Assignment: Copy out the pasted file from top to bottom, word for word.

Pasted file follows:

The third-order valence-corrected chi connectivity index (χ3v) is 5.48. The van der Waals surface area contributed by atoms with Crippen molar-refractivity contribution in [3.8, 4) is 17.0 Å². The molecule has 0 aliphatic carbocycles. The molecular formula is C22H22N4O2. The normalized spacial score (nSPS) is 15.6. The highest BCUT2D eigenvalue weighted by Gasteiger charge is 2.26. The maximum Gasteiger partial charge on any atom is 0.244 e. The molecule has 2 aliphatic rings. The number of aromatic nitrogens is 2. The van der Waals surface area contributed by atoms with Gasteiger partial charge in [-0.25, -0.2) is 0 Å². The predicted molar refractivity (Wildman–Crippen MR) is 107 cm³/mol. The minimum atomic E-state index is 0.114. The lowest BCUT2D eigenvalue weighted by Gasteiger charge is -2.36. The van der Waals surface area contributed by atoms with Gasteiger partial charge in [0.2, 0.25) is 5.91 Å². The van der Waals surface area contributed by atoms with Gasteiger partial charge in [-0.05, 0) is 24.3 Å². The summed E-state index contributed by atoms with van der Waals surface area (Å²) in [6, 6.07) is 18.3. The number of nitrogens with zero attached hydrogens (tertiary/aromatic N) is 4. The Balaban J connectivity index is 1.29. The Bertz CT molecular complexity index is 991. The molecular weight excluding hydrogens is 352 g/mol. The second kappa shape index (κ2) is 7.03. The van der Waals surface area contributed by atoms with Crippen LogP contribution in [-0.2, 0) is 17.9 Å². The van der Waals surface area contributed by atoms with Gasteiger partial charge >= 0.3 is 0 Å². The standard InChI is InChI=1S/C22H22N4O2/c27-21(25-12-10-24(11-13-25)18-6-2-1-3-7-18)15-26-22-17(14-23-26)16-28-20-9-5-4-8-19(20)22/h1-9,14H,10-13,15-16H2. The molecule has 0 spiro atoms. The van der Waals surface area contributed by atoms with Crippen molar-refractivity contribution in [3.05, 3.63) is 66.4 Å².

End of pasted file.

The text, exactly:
The third-order valence-corrected chi connectivity index (χ3v) is 5.48. The van der Waals surface area contributed by atoms with Crippen molar-refractivity contribution in [3.8, 4) is 17.0 Å². The molecule has 0 aliphatic carbocycles. The molecular formula is C22H22N4O2. The normalized spacial score (nSPS) is 15.6. The highest BCUT2D eigenvalue weighted by Gasteiger charge is 2.26. The maximum Gasteiger partial charge on any atom is 0.244 e. The molecule has 2 aliphatic rings. The number of aromatic nitrogens is 2. The van der Waals surface area contributed by atoms with Gasteiger partial charge in [-0.25, -0.2) is 0 Å². The predicted molar refractivity (Wildman–Crippen MR) is 107 cm³/mol. The minimum atomic E-state index is 0.114. The lowest BCUT2D eigenvalue weighted by Gasteiger charge is -2.36. The van der Waals surface area contributed by atoms with Gasteiger partial charge in [0.2, 0.25) is 5.91 Å². The van der Waals surface area contributed by atoms with Gasteiger partial charge in [-0.05, 0) is 24.3 Å². The summed E-state index contributed by atoms with van der Waals surface area (Å²) in [6, 6.07) is 18.3. The number of nitrogens with zero attached hydrogens (tertiary/aromatic N) is 4. The Balaban J connectivity index is 1.29. The Bertz CT molecular complexity index is 991. The molecular weight excluding hydrogens is 352 g/mol. The second kappa shape index (κ2) is 7.03. The van der Waals surface area contributed by atoms with Crippen LogP contribution in [-0.2, 0) is 17.9 Å². The van der Waals surface area contributed by atoms with Gasteiger partial charge >= 0.3 is 0 Å². The standard InChI is InChI=1S/C22H22N4O2/c27-21(25-12-10-24(11-13-25)18-6-2-1-3-7-18)15-26-22-17(14-23-26)16-28-20-9-5-4-8-19(20)22/h1-9,14H,10-13,15-16H2. The molecule has 0 spiro atoms. The van der Waals surface area contributed by atoms with Crippen molar-refractivity contribution in [3.05, 3.63) is 66.4 Å².